A 100 years ago today, the weather in Helsingfors apparently was somewhat more winterly, as the times were better and some personal bests were set. For Oscar Mathisen there was only one thing to do in the 1500m: win it, and if possible make room for a few other skaters between himself and Strunnikov as well. As it turned out, the win was there, but it was narrow. The speedy Muscovite was one of those who improved his pb, and he was right on the heels of Oscar. Only 4 tenths separated them, and of the others, only Sæterhaug was anywhere near.
According to the rules that may have been in force at the time, the best pairs that Sunday was either Mathisen-Sæterhaug, Strunnikov-Wickström, or Johansen-Mathisen and Strunnikov-Sæterhaug. But if the overall positions were used to set up the pairs, Oscar may have skated against Strunnikov and Sæterhaug either Wickström or Johansen. The appearance of the results does suggest to me that this is the right one, or possibly the organisers could have broken the rules to get a head-on confrontation of the favourites, such things happen. I don’t have any data confirming any of this anyway. Do you?
1.Oscar Mathisen 2.32,6 2.Nikolaj Strunnikov 2.33,0 pb 3.Martin Sæterhaug 2.35,2 4.Magnus Johansen 2.39,1 5.Väinö Wickström 2.39,2 6.Gunnar Strömstén 2.39,4 7.Jevgenij Burnov 2.42,2 8.Björn Damstén 2.43,0 pb 9.Thomas Bohrer 2.44,3 10.Birger Carlsson 2.52,6
1.Mathisen 4 2.Strunnikov 8 3.Sæterhaug 9 4.Johansen 13 5.Wickström 15 6.Damstén 20 7.Strömstén 21 8.Burnov 22 9.Bohrer 25 10.Carlsson 30
Still, it did improve Oscar’s overall position even more. The championship was his if fewer than three were to insert themselves between him and Strunnikov in the Scandinavian mile. The conditions were fairer this time, and he had built a deserved advantage. Yet a little bit of doubt crept in. 10000 meters were a long way to skate, and his experience from the last couple of seasons seemed to indicate that his famous energy wasn’t enough to take him all the way in the same overwhelming fashion as in the shorter distances.
Strunnikov and Sæterhaug were paired as the first among the favourites, indicating that the pairs in the 10000m were composed on the basis of the 5000m results. The Trønder skated diligently on, but couldn’t follow the Russian, who threatened his pb in this distance as well and nearly lapped his pairmate in the end. The time, 18.34,0, looked impressive under these conditions. The next significant pair was Wickström and Burnov. The pair was close for many laps, but Wickström never had been particularly fond of staring into the backsides of Russians, and pulled away during the last few laps with the audience wildly cheering. Both skaters beat the time of Sæterhaug.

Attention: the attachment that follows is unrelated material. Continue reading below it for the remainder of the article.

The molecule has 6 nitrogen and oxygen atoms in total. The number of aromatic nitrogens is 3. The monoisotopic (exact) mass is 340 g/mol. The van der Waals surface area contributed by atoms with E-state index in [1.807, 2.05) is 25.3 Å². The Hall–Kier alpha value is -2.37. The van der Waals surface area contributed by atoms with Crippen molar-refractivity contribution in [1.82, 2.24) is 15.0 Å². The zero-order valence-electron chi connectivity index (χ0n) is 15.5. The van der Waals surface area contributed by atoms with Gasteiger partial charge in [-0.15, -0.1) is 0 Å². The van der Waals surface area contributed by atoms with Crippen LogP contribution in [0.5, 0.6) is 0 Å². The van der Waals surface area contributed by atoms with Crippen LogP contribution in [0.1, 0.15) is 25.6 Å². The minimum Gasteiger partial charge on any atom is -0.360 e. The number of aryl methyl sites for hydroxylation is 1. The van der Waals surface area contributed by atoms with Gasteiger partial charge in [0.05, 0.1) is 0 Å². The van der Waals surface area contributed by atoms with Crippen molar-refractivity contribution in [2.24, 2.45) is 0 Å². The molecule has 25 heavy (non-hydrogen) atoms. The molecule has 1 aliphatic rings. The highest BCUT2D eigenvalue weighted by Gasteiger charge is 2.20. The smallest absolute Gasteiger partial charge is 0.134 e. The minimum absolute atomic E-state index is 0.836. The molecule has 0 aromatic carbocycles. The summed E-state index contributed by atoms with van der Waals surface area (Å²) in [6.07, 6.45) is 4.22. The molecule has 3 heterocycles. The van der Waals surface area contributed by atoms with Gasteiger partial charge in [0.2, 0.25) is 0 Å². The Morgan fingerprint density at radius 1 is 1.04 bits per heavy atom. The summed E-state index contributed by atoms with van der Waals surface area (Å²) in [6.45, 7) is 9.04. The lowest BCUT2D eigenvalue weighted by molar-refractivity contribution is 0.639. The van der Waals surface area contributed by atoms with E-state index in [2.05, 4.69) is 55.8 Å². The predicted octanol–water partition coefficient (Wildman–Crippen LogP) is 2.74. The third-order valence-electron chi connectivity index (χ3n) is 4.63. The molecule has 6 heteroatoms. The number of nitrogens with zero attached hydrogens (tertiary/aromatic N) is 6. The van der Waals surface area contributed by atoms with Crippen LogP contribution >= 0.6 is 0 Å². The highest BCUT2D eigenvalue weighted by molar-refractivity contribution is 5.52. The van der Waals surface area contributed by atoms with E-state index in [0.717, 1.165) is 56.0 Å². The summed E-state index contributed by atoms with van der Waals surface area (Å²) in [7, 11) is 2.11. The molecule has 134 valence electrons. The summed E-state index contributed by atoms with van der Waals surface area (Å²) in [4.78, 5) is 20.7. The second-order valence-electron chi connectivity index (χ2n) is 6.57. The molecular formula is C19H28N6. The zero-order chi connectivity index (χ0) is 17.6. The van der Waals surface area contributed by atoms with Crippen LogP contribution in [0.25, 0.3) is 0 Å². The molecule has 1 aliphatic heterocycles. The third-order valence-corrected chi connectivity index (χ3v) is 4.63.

Then it was time for Johansen and Mathisen, last men out of the favourites. Those with clocks on the stands were in for an exciting chase. Oscar now only needed to equal Burnov in order to win the championship. And after an initial phase when the pace (probably) was higher, he seemed to aim precisely for that time. Oscar himself dearly would have liked to skate faster, but the tough sea ice drained him, and he simply couldn’t accelerate any more. After a few more laps at this pace, his pairmate felt he had to leave him behind and set up his own pace. After all he had his own chances to care for. For each stride he increased the distance, discouraging Oscar even more. Only the few equipped with clocks in the masses around the track could follow and appreciate the desperate struggle of the Norwegian favourite. “No,” they thought, “he couldn’t lose it again!” No doubt a vast majority of the audience favoured their western neighbours greatly over their eastern ones. As Johansen pulled further and further away and fewer and fewer laps were left of the race, the situation looked more and more desperate. Still the differences at the end weren’t such that any certainty about the outcome was being felt.
Then the announcement came. 19.18,0—only 4/10 behind Sæterhaug, who never before had beaten him in the distance. Both of Oscar’s teammates had beaten him, a tactical blunder of hair-rising proportions—but who could have foreseen the great Oscar Mathisen needing tactics to defend his championship? If they had stayed behind, the championship would have been his. The Finnish audience shook their heads over such stupid and uncollegial behaviour. If Martin had skated 4/10 faster in the 5000m and 4/10 slower in the 10000, he would have made it too, not to mention the third distance win that Johansen took away from him. He felt terribly disappointed and annoyed. Both championships irrevocably lost, and he couldn’t blame anyone but himself either. After all he could have secured it himself by skating the 10k only 3.2 seconds faster.
1.Strunnikov 18.34,0 2.Johansen 18.57,0 3.Vickström 19.08,8 4.Burnov 19.15,8 5.Sæterhaug 19.17,6 6.Mathisen 19.18,0 7.Strömstén 19.24,5 8.Damstén 19.33,8 pb 9.Bohrer 19.58,4 10.Carlsson 20.00,0
1.Strunnikov 9 2.Mathisen 10 3.Sæterhaug 14 4.Johansen 15 5.Wickström 18 6.Burnov 26 7.Damstén 28 8.Strömstén 28 9.Bohrer 34 10.Carlsson 40
Still he had to set up a happy face and pleasantly congratulate the overjoyed new champion on his proud achievement. Not easy under the circumstances. And on the train back home from Helsinki, the moods were not high.